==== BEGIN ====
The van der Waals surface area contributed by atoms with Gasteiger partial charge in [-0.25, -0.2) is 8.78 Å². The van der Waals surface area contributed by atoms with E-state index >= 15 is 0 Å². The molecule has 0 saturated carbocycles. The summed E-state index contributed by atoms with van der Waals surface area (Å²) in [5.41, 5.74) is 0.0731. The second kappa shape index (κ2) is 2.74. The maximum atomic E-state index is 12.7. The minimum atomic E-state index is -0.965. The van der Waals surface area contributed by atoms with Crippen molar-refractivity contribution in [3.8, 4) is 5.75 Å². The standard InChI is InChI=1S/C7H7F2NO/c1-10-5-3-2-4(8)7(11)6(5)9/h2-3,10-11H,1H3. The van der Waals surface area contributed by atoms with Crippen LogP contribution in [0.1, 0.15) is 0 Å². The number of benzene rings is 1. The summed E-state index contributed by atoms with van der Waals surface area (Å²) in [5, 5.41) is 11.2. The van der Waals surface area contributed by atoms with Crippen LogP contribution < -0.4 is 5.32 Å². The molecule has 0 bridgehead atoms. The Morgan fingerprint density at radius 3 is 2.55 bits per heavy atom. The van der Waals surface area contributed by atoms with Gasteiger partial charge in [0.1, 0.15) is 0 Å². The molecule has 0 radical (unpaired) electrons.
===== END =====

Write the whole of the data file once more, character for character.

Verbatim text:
The van der Waals surface area contributed by atoms with Gasteiger partial charge in [-0.25, -0.2) is 8.78 Å². The van der Waals surface area contributed by atoms with E-state index >= 15 is 0 Å². The molecule has 0 saturated carbocycles. The summed E-state index contributed by atoms with van der Waals surface area (Å²) in [5.41, 5.74) is 0.0731. The second kappa shape index (κ2) is 2.74. The maximum atomic E-state index is 12.7. The minimum atomic E-state index is -0.965. The van der Waals surface area contributed by atoms with Crippen molar-refractivity contribution in [3.8, 4) is 5.75 Å². The standard InChI is InChI=1S/C7H7F2NO/c1-10-5-3-2-4(8)7(11)6(5)9/h2-3,10-11H,1H3. The van der Waals surface area contributed by atoms with Crippen LogP contribution in [0.1, 0.15) is 0 Å². The number of benzene rings is 1. The summed E-state index contributed by atoms with van der Waals surface area (Å²) in [5, 5.41) is 11.2. The van der Waals surface area contributed by atoms with Crippen LogP contribution < -0.4 is 5.32 Å². The molecule has 0 bridgehead atoms. The Morgan fingerprint density at radius 3 is 2.55 bits per heavy atom. The van der Waals surface area contributed by atoms with Gasteiger partial charge in [0.1, 0.15) is 0 Å². The molecule has 0 radical (unpaired) electrons.